A new paper published in the Columbia Law Review argues that after more than a decade of enforcement actions, the Federal Trade Commission has created a body of common law privacy.
“The agency has spent 15 years enforcing companies’ privacy policies through its authority to police unfair and deceptive trade practices,” authors Daniel J. Solove and Woodrow Hertzog explained. The agency has filed 170 privacy-related complaints since 1997, which averages to about 10 each year. But the numbers are deceiving, as the complaints have ramped up dramatically in recent years from just nine complaints in 2002 to 24 in 2012.
While the vast majority of these actions have resulted in settlement agreements, “companies look to these agreements to guide their privacy practices,” and “in practice, FTC privacy jurisprudence has become the broadest and most influential regulating force on information privacy in the United States – more so than nearly any privacy statute or any common law tort,” the authors wrote in “The FTC and the New Common Law of Privacy.”
The paper disputes the viewpoint that the agency’s privacy decisions are focused simply on enforcing specific privacy settlement agreements. Instead, “a deeper look at the principles that emerge from FTC privacy ‘common law’ demonstrates that the FTC’s privacy jurisprudence is quite thick,” the authors said. “The FTC has codified certain norms and best practices and has developed some baseline privacy protections. Standards have become so specific they resemble rules.”
Although other terms of service crafted by companies are enforced pursuant to contract law, the FTC came to “dominate” the enforcement of privacy policies because its power was gradually extended by laws like the Children’s Online Privacy Protection Act and the Gramm-Leach-Bliley Act, as well as the grant of enforcement authority under the E.U.-U.S. Safe Harbor Agreement.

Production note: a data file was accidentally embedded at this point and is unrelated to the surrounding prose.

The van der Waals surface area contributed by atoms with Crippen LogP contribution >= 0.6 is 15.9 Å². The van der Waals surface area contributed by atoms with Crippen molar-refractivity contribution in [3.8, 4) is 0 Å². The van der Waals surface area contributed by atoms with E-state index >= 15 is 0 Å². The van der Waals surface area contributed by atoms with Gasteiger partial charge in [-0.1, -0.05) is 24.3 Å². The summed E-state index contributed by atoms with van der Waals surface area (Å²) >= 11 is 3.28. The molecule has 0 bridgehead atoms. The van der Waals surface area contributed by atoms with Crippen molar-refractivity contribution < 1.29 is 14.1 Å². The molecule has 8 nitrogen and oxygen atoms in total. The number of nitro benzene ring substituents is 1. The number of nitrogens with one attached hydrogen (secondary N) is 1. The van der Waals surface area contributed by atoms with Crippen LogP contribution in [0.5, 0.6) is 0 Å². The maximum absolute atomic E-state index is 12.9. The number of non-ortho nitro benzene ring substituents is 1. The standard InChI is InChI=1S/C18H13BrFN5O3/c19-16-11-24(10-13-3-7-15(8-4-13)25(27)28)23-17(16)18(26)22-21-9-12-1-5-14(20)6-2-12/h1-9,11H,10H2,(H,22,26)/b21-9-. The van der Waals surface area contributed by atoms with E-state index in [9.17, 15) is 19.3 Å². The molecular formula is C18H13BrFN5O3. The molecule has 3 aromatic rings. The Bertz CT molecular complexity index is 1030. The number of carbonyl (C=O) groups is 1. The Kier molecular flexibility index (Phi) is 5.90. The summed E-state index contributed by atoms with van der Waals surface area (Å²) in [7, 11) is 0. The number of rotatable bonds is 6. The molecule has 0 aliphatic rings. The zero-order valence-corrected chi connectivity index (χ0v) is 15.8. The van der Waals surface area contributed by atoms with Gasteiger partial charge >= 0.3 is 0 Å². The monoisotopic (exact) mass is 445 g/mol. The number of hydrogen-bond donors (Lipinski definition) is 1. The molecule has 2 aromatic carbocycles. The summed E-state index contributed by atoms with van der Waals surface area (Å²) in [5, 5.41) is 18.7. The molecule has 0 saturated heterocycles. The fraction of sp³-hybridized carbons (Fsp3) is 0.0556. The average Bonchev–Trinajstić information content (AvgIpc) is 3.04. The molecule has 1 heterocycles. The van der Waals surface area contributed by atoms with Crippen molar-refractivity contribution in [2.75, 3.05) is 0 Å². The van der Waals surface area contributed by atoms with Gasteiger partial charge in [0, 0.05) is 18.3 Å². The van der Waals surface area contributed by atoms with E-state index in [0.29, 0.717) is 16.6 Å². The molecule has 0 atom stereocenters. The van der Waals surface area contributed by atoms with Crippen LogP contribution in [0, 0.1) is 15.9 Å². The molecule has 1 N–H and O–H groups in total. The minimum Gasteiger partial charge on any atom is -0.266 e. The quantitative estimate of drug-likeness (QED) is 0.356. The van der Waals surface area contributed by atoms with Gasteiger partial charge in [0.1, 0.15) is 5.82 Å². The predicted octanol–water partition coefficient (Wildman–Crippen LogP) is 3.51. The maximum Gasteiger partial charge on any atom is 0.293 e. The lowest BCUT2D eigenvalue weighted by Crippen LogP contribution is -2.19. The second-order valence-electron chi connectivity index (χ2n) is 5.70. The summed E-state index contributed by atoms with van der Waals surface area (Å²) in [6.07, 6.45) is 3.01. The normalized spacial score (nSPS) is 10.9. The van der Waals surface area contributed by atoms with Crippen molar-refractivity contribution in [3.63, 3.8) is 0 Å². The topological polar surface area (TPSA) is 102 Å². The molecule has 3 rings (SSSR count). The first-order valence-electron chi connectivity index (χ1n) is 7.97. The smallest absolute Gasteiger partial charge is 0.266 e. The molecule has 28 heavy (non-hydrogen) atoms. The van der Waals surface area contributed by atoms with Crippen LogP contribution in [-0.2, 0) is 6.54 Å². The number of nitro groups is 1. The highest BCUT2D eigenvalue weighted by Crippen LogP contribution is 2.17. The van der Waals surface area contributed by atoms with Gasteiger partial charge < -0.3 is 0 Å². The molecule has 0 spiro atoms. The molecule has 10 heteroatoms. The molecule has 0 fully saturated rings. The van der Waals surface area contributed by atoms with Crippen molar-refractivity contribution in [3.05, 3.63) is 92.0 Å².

While the FTC’s authority developed in “a fragmented fashion,” creating a “sectoral” regime with different law for different industries and economic sectors, today the agency has “sprawling jurisdiction.” And over the last 15 years, the agency’s enforcement actions have followed predictable patterns from general to more specific standards, much in the manner of common law development.
Lawyers consult and analyze the agency’s settlements as they would a judicial decision, the authors note. The consent agreements are made public and used by privacy attorneys to advise companies on how to avoid a similar FTC action. “FTC settlements are thus like the common law because they are treated in practice like the common law,” according to the article. It further notes that the agency has added to its enforcement decisions, “soft law,” such as guidelines, press releases, workshops, and white papers.
As for the jurisprudence itself, the authors explain that the FTC not only includes broken privacy and security promises in its scope of deceptive practices as its extends the scope to include the collection of personal information through deception practices and the failure to provide adequate notice of privacy-invasive activities. The authors identified five different examples in the unfairness realm: “retroactive policy changes, deceitful data collection, improper use of data, unfair design, and unfair information security practices.”
To read the “The FTC and the New Common Law of Privacy,” click here.
Why it matters: The article not only summarized the FTC’s privacy jurisprudence over the last 15 years, but it also predicted the direction in which the agency will move. Building from the foundation of settlement agreements, guidelines and white papers, the FTC “can push more toward focusing on consumer expectations than on broken promises, move beyond the four corners of privacy policies into design elements and other facets of a company’s relationship with consumers, and develop and establish even more substantive standards,” the authors wrote.